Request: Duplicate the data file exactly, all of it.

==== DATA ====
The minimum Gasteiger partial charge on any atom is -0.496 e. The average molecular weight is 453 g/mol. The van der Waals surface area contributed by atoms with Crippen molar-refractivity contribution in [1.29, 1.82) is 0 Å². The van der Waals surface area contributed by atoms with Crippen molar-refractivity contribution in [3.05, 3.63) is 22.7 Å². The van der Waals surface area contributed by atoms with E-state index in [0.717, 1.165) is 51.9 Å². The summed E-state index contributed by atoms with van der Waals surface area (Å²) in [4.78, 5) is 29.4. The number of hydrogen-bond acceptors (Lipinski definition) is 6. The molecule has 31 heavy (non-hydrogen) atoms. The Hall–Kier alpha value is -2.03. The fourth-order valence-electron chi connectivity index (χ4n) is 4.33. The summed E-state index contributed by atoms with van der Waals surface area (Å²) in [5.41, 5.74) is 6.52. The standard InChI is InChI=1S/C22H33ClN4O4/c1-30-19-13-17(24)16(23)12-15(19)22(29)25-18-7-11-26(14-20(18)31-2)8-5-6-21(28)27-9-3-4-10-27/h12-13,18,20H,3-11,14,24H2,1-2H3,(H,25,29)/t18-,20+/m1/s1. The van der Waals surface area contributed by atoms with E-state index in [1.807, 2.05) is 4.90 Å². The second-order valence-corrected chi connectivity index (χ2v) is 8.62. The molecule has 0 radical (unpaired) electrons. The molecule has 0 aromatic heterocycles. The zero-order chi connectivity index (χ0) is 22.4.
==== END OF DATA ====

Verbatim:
The minimum Gasteiger partial charge on any atom is -0.496 e. The average molecular weight is 453 g/mol. The van der Waals surface area contributed by atoms with Crippen molar-refractivity contribution in [1.29, 1.82) is 0 Å². The van der Waals surface area contributed by atoms with Crippen molar-refractivity contribution in [3.05, 3.63) is 22.7 Å². The van der Waals surface area contributed by atoms with E-state index in [0.717, 1.165) is 51.9 Å². The summed E-state index contributed by atoms with van der Waals surface area (Å²) in [4.78, 5) is 29.4. The number of hydrogen-bond acceptors (Lipinski definition) is 6. The molecule has 31 heavy (non-hydrogen) atoms. The Hall–Kier alpha value is -2.03. The fourth-order valence-electron chi connectivity index (χ4n) is 4.33. The summed E-state index contributed by atoms with van der Waals surface area (Å²) in [5.41, 5.74) is 6.52. The standard InChI is InChI=1S/C22H33ClN4O4/c1-30-19-13-17(24)16(23)12-15(19)22(29)25-18-7-11-26(14-20(18)31-2)8-5-6-21(28)27-9-3-4-10-27/h12-13,18,20H,3-11,14,24H2,1-2H3,(H,25,29)/t18-,20+/m1/s1. The van der Waals surface area contributed by atoms with E-state index in [1.807, 2.05) is 4.90 Å². The second-order valence-corrected chi connectivity index (χ2v) is 8.62. The molecule has 0 radical (unpaired) electrons. The molecule has 0 aromatic heterocycles. The zero-order chi connectivity index (χ0) is 22.4.